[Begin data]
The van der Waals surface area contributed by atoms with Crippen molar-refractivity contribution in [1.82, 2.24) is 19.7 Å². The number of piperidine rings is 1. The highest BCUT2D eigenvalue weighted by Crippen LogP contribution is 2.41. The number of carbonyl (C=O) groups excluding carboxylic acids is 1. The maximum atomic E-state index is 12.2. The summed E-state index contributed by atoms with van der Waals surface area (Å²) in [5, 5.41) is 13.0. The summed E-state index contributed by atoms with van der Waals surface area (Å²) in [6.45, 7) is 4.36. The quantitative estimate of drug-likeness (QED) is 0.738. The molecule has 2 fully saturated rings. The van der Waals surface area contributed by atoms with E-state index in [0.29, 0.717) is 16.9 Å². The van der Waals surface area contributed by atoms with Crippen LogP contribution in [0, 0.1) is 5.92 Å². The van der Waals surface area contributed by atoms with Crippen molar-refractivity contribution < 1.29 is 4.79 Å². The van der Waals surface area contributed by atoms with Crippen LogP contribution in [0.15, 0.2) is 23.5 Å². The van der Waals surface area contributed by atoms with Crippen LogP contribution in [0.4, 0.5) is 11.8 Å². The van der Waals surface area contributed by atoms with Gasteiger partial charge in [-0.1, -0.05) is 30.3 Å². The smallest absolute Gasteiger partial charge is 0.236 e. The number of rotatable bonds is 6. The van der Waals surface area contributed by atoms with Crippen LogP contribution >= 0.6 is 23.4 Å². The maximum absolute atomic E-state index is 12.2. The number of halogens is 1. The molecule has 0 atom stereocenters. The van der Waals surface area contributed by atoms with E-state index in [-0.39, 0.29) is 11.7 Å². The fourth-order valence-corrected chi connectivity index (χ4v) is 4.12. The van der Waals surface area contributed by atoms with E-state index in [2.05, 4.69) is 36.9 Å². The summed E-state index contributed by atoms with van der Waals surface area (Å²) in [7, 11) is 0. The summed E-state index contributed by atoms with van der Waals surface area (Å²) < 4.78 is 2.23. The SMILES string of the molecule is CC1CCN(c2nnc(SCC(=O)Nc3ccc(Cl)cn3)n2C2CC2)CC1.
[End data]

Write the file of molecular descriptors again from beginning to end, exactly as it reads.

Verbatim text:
The van der Waals surface area contributed by atoms with Crippen molar-refractivity contribution in [1.82, 2.24) is 19.7 Å². The number of piperidine rings is 1. The highest BCUT2D eigenvalue weighted by Crippen LogP contribution is 2.41. The number of carbonyl (C=O) groups excluding carboxylic acids is 1. The maximum atomic E-state index is 12.2. The summed E-state index contributed by atoms with van der Waals surface area (Å²) in [5, 5.41) is 13.0. The summed E-state index contributed by atoms with van der Waals surface area (Å²) in [6.45, 7) is 4.36. The quantitative estimate of drug-likeness (QED) is 0.738. The molecule has 2 fully saturated rings. The van der Waals surface area contributed by atoms with E-state index in [0.29, 0.717) is 16.9 Å². The van der Waals surface area contributed by atoms with Crippen LogP contribution in [0, 0.1) is 5.92 Å². The van der Waals surface area contributed by atoms with Crippen molar-refractivity contribution < 1.29 is 4.79 Å². The van der Waals surface area contributed by atoms with Crippen LogP contribution in [0.15, 0.2) is 23.5 Å². The van der Waals surface area contributed by atoms with Crippen LogP contribution in [0.4, 0.5) is 11.8 Å². The van der Waals surface area contributed by atoms with Gasteiger partial charge in [-0.1, -0.05) is 30.3 Å². The smallest absolute Gasteiger partial charge is 0.236 e. The number of rotatable bonds is 6. The van der Waals surface area contributed by atoms with Crippen LogP contribution >= 0.6 is 23.4 Å². The maximum absolute atomic E-state index is 12.2. The number of halogens is 1. The molecule has 0 atom stereocenters. The van der Waals surface area contributed by atoms with E-state index in [-0.39, 0.29) is 11.7 Å². The fourth-order valence-corrected chi connectivity index (χ4v) is 4.12. The van der Waals surface area contributed by atoms with E-state index in [2.05, 4.69) is 36.9 Å². The summed E-state index contributed by atoms with van der Waals surface area (Å²) in [7, 11) is 0. The summed E-state index contributed by atoms with van der Waals surface area (Å²) < 4.78 is 2.23. The SMILES string of the molecule is CC1CCN(c2nnc(SCC(=O)Nc3ccc(Cl)cn3)n2C2CC2)CC1.